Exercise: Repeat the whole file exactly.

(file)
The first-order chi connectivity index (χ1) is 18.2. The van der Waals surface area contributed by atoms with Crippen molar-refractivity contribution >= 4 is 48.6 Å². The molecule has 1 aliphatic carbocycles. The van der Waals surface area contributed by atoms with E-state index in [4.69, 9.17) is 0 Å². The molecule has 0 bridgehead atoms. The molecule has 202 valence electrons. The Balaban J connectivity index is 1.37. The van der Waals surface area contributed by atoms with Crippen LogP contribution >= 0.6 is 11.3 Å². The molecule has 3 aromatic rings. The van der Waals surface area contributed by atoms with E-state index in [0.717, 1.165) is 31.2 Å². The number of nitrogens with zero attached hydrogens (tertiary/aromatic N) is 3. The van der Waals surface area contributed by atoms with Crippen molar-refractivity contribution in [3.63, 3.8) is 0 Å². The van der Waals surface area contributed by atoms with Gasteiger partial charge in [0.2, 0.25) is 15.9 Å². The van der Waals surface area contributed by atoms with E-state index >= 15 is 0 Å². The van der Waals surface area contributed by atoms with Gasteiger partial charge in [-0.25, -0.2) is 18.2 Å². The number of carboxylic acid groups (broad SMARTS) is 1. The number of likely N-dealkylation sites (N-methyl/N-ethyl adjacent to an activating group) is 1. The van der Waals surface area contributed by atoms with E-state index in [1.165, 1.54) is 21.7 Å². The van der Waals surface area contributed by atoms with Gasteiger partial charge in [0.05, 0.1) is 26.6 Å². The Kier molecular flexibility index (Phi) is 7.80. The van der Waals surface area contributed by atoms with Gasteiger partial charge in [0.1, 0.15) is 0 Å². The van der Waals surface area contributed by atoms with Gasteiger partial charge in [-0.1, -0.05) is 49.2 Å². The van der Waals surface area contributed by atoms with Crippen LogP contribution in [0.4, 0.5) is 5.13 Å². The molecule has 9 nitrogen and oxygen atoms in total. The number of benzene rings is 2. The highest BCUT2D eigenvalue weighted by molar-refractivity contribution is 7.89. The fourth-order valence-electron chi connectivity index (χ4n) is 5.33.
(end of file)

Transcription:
The first-order chi connectivity index (χ1) is 18.2. The van der Waals surface area contributed by atoms with Crippen molar-refractivity contribution >= 4 is 48.6 Å². The molecule has 1 aliphatic carbocycles. The van der Waals surface area contributed by atoms with E-state index in [4.69, 9.17) is 0 Å². The molecule has 0 bridgehead atoms. The molecule has 202 valence electrons. The Balaban J connectivity index is 1.37. The van der Waals surface area contributed by atoms with Crippen LogP contribution >= 0.6 is 11.3 Å². The molecule has 3 aromatic rings. The van der Waals surface area contributed by atoms with E-state index in [0.717, 1.165) is 31.2 Å². The number of nitrogens with zero attached hydrogens (tertiary/aromatic N) is 3. The van der Waals surface area contributed by atoms with Crippen molar-refractivity contribution in [3.63, 3.8) is 0 Å². The van der Waals surface area contributed by atoms with Gasteiger partial charge in [0.2, 0.25) is 15.9 Å². The van der Waals surface area contributed by atoms with E-state index >= 15 is 0 Å². The van der Waals surface area contributed by atoms with Gasteiger partial charge in [-0.25, -0.2) is 18.2 Å². The number of carboxylic acid groups (broad SMARTS) is 1. The number of likely N-dealkylation sites (N-methyl/N-ethyl adjacent to an activating group) is 1. The van der Waals surface area contributed by atoms with E-state index in [1.165, 1.54) is 21.7 Å². The van der Waals surface area contributed by atoms with Gasteiger partial charge in [0.05, 0.1) is 26.6 Å². The Kier molecular flexibility index (Phi) is 7.80. The van der Waals surface area contributed by atoms with Gasteiger partial charge in [0.1, 0.15) is 0 Å². The van der Waals surface area contributed by atoms with Gasteiger partial charge in [-0.1, -0.05) is 49.2 Å². The van der Waals surface area contributed by atoms with Crippen LogP contribution in [0.4, 0.5) is 5.13 Å². The molecule has 9 nitrogen and oxygen atoms in total. The number of benzene rings is 2. The highest BCUT2D eigenvalue weighted by molar-refractivity contribution is 7.89. The fourth-order valence-electron chi connectivity index (χ4n) is 5.33.